This ICML 2015 paper by Salimans, Kingma and Welling tries to explore ‘a new synthesis of variational inference and Monte Carlo’.
The paper looks at a potentially interesting approach, namely introducing an optimization objective for optimizing parameters of the inference algorithm and approximating some integrals appearing in the objective using Monte Carlo. I had big problems following the notation and general ideas however. The authors want to treat Monte Carlo samples as auxiliary variables and introduce a distribution where is the data, and are the samples from Monte Carlo. This distribution is named auxiliary inference distribution at one place and inverse model further down in the same column. This is one example of notation/terminology changing in the paper. I have little intuition as to what is used for or why it is interesting to look at. An elementary explanation would be nice here.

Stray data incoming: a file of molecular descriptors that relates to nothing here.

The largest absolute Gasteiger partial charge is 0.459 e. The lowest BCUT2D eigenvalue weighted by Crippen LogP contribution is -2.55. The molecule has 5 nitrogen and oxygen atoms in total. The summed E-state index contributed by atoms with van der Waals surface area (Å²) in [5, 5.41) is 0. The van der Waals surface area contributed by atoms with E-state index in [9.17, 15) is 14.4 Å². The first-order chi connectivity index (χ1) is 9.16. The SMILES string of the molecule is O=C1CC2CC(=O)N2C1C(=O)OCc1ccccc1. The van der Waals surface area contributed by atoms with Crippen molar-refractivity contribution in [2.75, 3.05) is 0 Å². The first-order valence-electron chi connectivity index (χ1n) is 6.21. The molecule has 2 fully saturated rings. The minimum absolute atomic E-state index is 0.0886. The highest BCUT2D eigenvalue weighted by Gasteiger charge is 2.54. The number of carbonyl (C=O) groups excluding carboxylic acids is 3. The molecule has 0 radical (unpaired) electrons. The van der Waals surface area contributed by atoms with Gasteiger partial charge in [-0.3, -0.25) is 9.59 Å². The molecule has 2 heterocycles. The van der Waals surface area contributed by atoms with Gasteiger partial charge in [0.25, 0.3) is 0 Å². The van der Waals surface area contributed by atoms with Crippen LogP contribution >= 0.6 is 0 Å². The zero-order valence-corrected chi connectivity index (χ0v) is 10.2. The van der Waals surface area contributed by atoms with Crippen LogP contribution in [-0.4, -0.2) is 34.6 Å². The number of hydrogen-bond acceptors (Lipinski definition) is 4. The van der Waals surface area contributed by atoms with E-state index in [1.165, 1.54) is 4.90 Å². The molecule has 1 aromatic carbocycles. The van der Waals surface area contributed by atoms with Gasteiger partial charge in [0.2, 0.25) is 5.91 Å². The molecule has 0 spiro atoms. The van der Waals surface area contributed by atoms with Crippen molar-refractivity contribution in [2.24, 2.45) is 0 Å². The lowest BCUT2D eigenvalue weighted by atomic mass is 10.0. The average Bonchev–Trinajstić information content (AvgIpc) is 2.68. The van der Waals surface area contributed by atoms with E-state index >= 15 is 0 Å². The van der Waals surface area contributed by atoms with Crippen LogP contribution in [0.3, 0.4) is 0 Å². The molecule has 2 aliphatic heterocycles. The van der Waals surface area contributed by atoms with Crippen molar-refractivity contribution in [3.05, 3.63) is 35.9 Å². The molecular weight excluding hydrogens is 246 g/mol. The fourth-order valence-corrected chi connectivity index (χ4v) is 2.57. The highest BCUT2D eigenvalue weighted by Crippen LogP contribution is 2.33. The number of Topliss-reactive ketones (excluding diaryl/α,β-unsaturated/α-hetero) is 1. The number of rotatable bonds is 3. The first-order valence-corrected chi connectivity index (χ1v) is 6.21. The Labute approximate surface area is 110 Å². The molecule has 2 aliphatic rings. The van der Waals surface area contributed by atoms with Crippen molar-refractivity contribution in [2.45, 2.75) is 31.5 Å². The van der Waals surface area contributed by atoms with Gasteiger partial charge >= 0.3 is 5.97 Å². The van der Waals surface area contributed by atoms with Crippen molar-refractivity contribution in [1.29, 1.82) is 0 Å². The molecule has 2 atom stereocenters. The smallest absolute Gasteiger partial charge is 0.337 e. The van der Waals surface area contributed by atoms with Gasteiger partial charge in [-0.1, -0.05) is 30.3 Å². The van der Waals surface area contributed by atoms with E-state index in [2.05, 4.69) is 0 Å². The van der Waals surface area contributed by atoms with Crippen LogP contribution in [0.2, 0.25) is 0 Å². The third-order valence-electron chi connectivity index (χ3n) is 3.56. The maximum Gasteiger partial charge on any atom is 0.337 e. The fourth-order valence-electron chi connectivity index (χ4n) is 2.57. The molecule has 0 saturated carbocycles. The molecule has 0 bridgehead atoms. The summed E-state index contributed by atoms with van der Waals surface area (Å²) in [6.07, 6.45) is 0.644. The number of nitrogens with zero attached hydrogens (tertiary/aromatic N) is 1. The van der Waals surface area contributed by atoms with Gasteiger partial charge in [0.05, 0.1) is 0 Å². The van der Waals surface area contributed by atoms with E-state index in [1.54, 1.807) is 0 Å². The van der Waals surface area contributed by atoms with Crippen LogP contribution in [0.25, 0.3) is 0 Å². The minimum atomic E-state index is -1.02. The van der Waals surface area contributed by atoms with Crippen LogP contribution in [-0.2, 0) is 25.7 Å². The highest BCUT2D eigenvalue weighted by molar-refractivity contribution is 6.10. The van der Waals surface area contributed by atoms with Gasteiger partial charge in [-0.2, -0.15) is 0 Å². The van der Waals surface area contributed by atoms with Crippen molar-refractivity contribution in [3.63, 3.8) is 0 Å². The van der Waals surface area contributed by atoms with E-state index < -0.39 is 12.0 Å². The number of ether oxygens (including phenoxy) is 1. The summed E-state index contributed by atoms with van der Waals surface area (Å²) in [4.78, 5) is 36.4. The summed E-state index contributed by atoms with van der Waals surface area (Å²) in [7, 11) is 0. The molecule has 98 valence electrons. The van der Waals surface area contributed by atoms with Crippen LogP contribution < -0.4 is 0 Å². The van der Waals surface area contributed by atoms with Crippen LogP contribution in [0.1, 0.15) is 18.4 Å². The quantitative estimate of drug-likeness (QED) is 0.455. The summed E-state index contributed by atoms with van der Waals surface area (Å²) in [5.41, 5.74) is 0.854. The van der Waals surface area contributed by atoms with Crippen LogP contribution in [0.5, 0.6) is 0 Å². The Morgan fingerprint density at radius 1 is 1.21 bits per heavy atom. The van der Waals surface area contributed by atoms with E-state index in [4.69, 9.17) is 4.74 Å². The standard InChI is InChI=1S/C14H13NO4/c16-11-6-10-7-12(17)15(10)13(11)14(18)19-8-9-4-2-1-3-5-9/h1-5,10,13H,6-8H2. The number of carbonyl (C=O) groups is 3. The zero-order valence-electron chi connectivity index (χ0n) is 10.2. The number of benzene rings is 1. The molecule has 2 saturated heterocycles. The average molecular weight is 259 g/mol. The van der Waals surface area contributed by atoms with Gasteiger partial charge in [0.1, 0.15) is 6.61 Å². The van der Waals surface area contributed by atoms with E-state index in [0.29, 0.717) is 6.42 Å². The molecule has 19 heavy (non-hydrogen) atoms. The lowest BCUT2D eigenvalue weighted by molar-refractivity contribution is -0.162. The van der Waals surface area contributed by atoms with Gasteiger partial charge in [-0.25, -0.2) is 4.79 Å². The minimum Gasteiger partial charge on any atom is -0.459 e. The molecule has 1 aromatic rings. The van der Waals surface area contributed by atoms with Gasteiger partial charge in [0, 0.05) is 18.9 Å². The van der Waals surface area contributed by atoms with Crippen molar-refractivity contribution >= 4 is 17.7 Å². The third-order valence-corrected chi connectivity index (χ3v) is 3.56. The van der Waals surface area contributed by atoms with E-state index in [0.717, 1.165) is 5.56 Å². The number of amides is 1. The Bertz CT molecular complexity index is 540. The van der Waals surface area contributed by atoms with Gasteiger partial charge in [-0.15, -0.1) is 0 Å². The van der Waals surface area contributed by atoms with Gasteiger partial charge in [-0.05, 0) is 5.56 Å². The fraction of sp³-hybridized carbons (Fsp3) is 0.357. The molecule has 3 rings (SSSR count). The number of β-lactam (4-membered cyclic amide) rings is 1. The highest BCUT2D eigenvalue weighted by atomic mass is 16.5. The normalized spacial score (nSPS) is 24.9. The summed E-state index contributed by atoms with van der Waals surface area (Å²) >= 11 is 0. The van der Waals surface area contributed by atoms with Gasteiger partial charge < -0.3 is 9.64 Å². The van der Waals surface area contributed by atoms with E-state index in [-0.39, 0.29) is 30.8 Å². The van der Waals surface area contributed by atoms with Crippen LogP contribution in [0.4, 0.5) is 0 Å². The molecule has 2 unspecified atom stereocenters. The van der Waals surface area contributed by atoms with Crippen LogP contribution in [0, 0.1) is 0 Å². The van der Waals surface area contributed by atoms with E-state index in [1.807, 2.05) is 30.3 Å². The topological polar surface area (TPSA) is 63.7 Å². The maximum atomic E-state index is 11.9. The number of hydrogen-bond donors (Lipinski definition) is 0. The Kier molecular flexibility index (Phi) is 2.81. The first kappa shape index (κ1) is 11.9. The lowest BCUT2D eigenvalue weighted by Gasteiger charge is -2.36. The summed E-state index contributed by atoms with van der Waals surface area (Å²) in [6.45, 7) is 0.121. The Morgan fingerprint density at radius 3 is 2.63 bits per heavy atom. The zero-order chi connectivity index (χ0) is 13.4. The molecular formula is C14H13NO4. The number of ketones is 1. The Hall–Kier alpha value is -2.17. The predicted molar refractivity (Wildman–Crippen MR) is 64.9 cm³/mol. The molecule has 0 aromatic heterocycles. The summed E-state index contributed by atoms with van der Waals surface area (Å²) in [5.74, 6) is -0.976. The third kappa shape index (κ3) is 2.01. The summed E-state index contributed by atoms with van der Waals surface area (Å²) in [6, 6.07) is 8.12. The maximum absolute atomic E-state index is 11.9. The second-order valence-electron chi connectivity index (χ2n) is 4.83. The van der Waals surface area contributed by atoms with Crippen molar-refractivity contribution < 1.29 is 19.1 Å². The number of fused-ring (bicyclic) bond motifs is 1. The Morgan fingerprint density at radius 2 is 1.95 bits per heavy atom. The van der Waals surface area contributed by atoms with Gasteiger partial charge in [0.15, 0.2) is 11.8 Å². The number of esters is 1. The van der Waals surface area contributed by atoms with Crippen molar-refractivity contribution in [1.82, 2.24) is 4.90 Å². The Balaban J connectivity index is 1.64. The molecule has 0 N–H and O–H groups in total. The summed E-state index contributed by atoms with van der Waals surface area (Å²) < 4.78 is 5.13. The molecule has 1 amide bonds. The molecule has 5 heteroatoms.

When using Monte Carlo to approximate some intractable integrals, in particular a variational lower bound, the authors claim that this gives them unbiased estimates. It is unclear to me why the estimates should be unbiased, especially if only few MC samples are collected as suggested by the paper. Completely elusive to me is the way they propose to compute gradients with respect to the lower bound.
At this point I was probably so lost that any further material in the paper had no hopes of me understanding. The proposed Hamiltonian Variational Inference is the first of these proposals I don’t really get, as is Annealed Variational Inference.
In general, I feel there is a potpourri of ideas and I am unclear how they fit together. But this of course can be a result of me not understanding what the principles of the approach are in the first place.